With respect to viability, as summarized by Wikipedia, the viable system model (VSM) is a model of the organizational structure of any autonomous system capable of producing itself. A viable system is any system organized in such a way as to meet the demands of surviving in the changing environment. One of the prime features of systems that survive is that they are adaptable. The VSM expresses a model for a viable system, which is an abstracted cybernetic (regulation theory) description that is claimed to be applicable to any organisation that is a viable system and capable of autonomy.
Stafford Beer built the VSM by developing Whitehead and Russell’s notion of the metasystem that controls the system, as noted by Ayham A. Fattoum (Holistic Complexity Management During Disasters: Enhancing the Resilience of Rapidly-Evolving Viable Systems, Alliance Manchester Business School, 2018, pp. 66-70). The VSM is an epistemological contribution that uses cybernetic principles to explain the survival mechanisms of social systems (Maurice Yolles, Organizations as Complex Systems: an introduction to knowledge cybernetics, 2006). Beer recognized four functions that the metasystem needs to perform to maintain a system’s viability (Diagnosing the System for Organizations, 1985; The Viable System Model: its provenance, development, methodology and pathology. Journal of the Operational Research Society, 35, 1984; Patrick Hoverstadt, The Viable System Model, Systems Practice, 1990).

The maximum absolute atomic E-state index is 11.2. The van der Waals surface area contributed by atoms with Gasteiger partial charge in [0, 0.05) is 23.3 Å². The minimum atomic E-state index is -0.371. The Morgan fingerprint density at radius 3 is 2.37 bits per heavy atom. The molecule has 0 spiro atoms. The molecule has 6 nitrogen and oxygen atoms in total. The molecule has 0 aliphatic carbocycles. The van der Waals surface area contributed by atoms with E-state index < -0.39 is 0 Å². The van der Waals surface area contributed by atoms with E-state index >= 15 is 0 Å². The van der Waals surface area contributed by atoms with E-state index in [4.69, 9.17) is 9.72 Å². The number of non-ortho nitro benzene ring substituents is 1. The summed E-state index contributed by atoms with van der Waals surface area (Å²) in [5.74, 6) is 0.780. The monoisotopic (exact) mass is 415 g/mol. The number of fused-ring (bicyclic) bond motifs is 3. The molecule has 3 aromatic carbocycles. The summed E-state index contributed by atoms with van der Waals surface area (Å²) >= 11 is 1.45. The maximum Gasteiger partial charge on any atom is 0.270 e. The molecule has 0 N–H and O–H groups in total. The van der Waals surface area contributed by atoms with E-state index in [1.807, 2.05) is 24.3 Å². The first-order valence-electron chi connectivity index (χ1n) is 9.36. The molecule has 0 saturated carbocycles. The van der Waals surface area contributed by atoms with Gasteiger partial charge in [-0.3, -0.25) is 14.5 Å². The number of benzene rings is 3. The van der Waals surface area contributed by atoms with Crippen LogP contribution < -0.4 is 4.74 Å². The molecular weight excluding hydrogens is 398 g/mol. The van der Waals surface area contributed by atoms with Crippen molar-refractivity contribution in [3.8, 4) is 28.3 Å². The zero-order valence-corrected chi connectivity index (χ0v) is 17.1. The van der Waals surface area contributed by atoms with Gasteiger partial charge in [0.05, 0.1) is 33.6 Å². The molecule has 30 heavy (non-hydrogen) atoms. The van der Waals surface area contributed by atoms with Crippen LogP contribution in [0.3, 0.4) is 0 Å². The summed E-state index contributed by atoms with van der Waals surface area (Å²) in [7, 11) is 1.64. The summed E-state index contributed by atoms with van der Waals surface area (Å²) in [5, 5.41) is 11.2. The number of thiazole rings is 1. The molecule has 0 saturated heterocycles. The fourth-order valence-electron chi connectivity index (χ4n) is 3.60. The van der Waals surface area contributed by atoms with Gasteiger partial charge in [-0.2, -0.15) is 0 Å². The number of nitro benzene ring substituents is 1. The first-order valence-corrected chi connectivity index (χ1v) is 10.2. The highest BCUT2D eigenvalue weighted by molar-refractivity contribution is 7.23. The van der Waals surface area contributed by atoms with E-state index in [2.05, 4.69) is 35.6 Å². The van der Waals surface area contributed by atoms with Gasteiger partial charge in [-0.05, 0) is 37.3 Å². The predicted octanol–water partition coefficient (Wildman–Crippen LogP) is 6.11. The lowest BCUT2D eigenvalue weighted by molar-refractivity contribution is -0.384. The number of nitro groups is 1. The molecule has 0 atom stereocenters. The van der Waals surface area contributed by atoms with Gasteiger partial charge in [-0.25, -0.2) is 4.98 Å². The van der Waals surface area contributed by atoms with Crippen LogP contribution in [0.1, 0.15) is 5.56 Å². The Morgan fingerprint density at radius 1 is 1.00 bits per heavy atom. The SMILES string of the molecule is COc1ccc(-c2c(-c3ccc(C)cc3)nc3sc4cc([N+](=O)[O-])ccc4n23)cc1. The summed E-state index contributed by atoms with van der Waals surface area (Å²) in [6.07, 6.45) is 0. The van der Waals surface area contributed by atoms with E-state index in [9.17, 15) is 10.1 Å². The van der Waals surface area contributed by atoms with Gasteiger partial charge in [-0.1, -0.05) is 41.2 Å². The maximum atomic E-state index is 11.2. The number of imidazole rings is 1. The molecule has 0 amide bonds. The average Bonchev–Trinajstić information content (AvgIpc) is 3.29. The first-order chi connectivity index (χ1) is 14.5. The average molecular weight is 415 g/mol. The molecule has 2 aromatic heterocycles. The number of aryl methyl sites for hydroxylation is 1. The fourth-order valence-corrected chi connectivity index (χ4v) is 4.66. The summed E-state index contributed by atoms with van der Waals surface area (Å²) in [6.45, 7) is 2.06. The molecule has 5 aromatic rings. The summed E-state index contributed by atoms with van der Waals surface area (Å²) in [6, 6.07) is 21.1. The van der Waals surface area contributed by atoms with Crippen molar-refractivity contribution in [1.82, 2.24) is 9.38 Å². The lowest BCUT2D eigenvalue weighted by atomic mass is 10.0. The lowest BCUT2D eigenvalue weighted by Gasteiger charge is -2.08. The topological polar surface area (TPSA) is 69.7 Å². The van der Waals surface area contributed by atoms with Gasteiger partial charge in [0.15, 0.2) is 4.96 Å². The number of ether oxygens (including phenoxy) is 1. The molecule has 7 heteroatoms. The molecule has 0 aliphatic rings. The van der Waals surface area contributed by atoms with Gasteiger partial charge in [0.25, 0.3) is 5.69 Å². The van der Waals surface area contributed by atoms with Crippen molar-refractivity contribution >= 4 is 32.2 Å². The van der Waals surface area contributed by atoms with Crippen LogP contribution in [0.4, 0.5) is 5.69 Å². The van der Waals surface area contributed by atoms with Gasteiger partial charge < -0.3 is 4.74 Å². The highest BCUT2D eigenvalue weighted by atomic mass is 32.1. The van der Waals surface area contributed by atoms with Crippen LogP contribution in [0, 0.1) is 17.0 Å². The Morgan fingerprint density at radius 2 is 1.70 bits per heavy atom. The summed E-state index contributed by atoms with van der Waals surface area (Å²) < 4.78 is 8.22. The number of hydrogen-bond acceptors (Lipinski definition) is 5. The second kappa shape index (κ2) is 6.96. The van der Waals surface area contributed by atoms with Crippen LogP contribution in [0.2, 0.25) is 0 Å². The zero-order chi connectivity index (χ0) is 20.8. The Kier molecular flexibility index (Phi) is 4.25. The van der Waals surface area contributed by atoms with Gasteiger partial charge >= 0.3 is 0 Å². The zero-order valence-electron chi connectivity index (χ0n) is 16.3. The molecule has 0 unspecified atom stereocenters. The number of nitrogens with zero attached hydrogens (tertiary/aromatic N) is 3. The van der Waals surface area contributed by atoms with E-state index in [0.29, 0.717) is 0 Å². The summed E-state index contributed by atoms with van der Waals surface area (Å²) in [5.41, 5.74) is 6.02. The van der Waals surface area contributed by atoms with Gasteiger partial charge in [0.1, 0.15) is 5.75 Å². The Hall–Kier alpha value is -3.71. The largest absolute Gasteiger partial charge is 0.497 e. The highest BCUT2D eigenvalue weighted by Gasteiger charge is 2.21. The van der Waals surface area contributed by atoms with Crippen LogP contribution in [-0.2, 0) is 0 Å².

Further clarification continues to be provided (Raul Espejo, The Viable System Model: a briefing about organisational structure, SYNCHO, 2003; Frank van Caspel, VSM as a Tool for Organizational Change? a critical examination, 2011).